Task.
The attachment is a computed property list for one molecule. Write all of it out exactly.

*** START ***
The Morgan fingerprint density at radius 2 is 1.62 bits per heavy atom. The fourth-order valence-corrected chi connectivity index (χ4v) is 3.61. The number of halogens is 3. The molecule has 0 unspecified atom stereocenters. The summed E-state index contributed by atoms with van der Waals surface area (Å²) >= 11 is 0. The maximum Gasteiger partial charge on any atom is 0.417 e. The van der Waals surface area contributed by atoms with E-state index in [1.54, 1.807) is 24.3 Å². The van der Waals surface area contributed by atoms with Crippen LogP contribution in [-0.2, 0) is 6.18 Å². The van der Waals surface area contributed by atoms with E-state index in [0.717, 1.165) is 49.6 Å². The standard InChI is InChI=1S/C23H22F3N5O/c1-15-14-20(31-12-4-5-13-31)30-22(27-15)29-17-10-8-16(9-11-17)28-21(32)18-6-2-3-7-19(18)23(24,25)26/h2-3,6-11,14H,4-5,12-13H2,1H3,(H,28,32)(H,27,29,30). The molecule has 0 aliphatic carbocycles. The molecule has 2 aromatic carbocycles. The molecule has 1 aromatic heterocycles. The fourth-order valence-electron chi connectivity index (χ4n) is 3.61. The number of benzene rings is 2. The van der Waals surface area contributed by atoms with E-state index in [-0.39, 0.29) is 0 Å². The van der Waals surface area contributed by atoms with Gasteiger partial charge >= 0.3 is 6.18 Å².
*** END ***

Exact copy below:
The Morgan fingerprint density at radius 2 is 1.62 bits per heavy atom. The fourth-order valence-corrected chi connectivity index (χ4v) is 3.61. The number of halogens is 3. The molecule has 0 unspecified atom stereocenters. The summed E-state index contributed by atoms with van der Waals surface area (Å²) >= 11 is 0. The maximum Gasteiger partial charge on any atom is 0.417 e. The van der Waals surface area contributed by atoms with E-state index in [1.54, 1.807) is 24.3 Å². The van der Waals surface area contributed by atoms with Crippen LogP contribution in [-0.2, 0) is 6.18 Å². The van der Waals surface area contributed by atoms with E-state index in [0.717, 1.165) is 49.6 Å². The standard InChI is InChI=1S/C23H22F3N5O/c1-15-14-20(31-12-4-5-13-31)30-22(27-15)29-17-10-8-16(9-11-17)28-21(32)18-6-2-3-7-19(18)23(24,25)26/h2-3,6-11,14H,4-5,12-13H2,1H3,(H,28,32)(H,27,29,30). The molecule has 0 aliphatic carbocycles. The molecule has 2 aromatic carbocycles. The molecule has 1 aromatic heterocycles. The fourth-order valence-electron chi connectivity index (χ4n) is 3.61. The number of benzene rings is 2. The van der Waals surface area contributed by atoms with E-state index in [-0.39, 0.29) is 0 Å². The van der Waals surface area contributed by atoms with Gasteiger partial charge >= 0.3 is 6.18 Å².